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Albanians train at Drum
TAG at Operation Jump Start

Practicing the age-old adage that “one good turn deserves another,” the 50th Infantry Brigade Combat Team (IBCT) of the New Jersey National Guard hosted members of the Albanian Army during the brigade’s Annual Training at Fort Drum, N.Y. In July, Albania hosted members of the 50th IBCT’s, Alpha Company, 2nd Battalion, 113th Infantry for training during Phase I of a Unit Level Exchange (ULE) program. This is part of the ongoing bilateral relationship that the New Jersey National Guard has with the republic of Albania, which is part of the State Partnership Program, sponsored by the National Guard Bureau and European Command.

“I’m here with one platoon of my company for accomplishing the second phase of the Unit Level Exchange,” says Capt. Kastriot Cera, commander of Cobra Company, 2nd Battalion, Rapid Reaction Brigade, Albanian Army. “We are here to gain experience from the U.S. Army.” Reminiscent of what the U.S. Army refers to as ‘Train the Trainer,’ Cera will take the knowledge he and his soldiers learn back to Albania with him.

“This experience will be shared, not only inside my company, but inside my battalion, and inside my Rapid Reaction Brigade, so it will be expanded, not just inside the platoon and company, but wider,” Cera notes. Phase I consisted of squad tactics centered on Movementto- Contact training in a wooded environment in the hilly countryside of Albania. Here in Phase II at Fort Drum, members of Cobra Company will train together with Soldiers from Alpha Company at the Military Operations in Urban Terrain (MOUT) site at Training Area 13 Alpha, something the Albanians haven’t had much experience with, according to Cera. “The MOUT operation range is really great,” says Cera, whose company will deploy to Afghanistan sometime next year. “I myself will give this idea to the higher command. We really will get a lot from this range during this operation.” While Jersey Guard members were busy explaining MOUT tactics to Cobra Company, they were not there to train them in the traditional sense.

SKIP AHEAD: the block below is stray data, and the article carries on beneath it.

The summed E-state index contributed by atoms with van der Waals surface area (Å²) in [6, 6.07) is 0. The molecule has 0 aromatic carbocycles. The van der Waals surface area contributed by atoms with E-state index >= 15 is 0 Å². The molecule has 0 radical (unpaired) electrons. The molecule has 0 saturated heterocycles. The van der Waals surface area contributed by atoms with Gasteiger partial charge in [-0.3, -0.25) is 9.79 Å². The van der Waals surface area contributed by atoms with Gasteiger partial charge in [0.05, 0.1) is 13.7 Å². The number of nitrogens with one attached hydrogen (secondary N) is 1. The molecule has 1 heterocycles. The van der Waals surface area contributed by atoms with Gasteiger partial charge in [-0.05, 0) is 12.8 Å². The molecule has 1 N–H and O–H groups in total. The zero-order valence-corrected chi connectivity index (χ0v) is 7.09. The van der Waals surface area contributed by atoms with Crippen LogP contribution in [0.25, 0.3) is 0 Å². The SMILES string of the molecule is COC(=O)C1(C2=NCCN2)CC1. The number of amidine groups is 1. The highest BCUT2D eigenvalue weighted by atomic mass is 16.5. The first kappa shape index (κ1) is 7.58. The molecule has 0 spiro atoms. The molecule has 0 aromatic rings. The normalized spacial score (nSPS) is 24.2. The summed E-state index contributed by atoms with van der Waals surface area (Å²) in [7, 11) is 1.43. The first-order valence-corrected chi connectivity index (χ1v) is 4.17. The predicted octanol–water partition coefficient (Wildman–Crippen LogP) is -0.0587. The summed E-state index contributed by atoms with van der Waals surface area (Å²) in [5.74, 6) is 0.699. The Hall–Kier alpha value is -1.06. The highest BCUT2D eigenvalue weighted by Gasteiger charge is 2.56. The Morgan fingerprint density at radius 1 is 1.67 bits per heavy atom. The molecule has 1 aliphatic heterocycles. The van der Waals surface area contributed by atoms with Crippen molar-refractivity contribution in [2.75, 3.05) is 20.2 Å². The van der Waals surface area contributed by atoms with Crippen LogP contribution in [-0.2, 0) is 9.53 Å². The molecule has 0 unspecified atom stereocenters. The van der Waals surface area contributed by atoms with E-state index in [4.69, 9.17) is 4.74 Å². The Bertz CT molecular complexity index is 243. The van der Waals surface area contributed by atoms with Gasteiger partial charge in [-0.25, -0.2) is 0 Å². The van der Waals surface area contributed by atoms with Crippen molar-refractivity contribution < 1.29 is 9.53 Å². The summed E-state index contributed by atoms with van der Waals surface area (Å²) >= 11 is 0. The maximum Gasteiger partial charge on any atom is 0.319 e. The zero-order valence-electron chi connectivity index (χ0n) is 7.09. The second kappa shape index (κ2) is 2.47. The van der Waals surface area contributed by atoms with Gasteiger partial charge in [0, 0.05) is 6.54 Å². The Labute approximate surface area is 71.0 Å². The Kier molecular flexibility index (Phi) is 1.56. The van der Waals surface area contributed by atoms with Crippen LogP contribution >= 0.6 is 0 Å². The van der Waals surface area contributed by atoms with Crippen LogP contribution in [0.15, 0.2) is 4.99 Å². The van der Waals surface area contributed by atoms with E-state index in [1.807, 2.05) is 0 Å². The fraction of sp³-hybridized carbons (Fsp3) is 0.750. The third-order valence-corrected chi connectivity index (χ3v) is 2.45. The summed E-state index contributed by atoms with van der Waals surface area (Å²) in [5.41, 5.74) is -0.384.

“Integrated Operations with Allied Forces are really the goal of the Rapid Reaction Brigade,” explains Capt. Dennis Stiles, of Bravo Company, 2-113th Infantry, and the project officer for the ULE. “We are not necessarily here to teach them specifically anything, but to familiarize them with how allied forces would operate.” This is an important goal for the Republic of Albania, which is looking to join NATO sometime in the next 18 months.

As with any multinational operation, there are ups and downs during the execution of training, and this operation is no different according to Sgt. 1st Class Andrew Ropel of Alpha Company, 2-113th, who is supervising the training at the MOUT site.

“I think the major problem is the language barrier, which we are actually trying to resolve from every level possible — use of interpreters, use of sign language, and everything else that we can come up with.”

Ropel, who spent some of his active-duty time as a member of the 10th Mountain Division here at Fort Drum, does note the good side to the training “They’re very well-trained soldiers. They have good knowledge about basics, about our NATO techniques as well and they are using them.” And while training at the MOUT site is initiated by members of the 2-113th Infantry, Soldiers from both countries can benefit from the cross-pollination of tactics and techniques and the preparation that comes with it.

“It makes training more demanding, it puts much more demands on the Soldier,” says Ropel. “It demands that our Soldiers be much more professional, to pay much more attention to details, and also develop both [countries’] Soldiers at the same time.”

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Volume 33 Number 3 Staff / Information
(c) 2007 NJ Department of Military and Veterans Affairs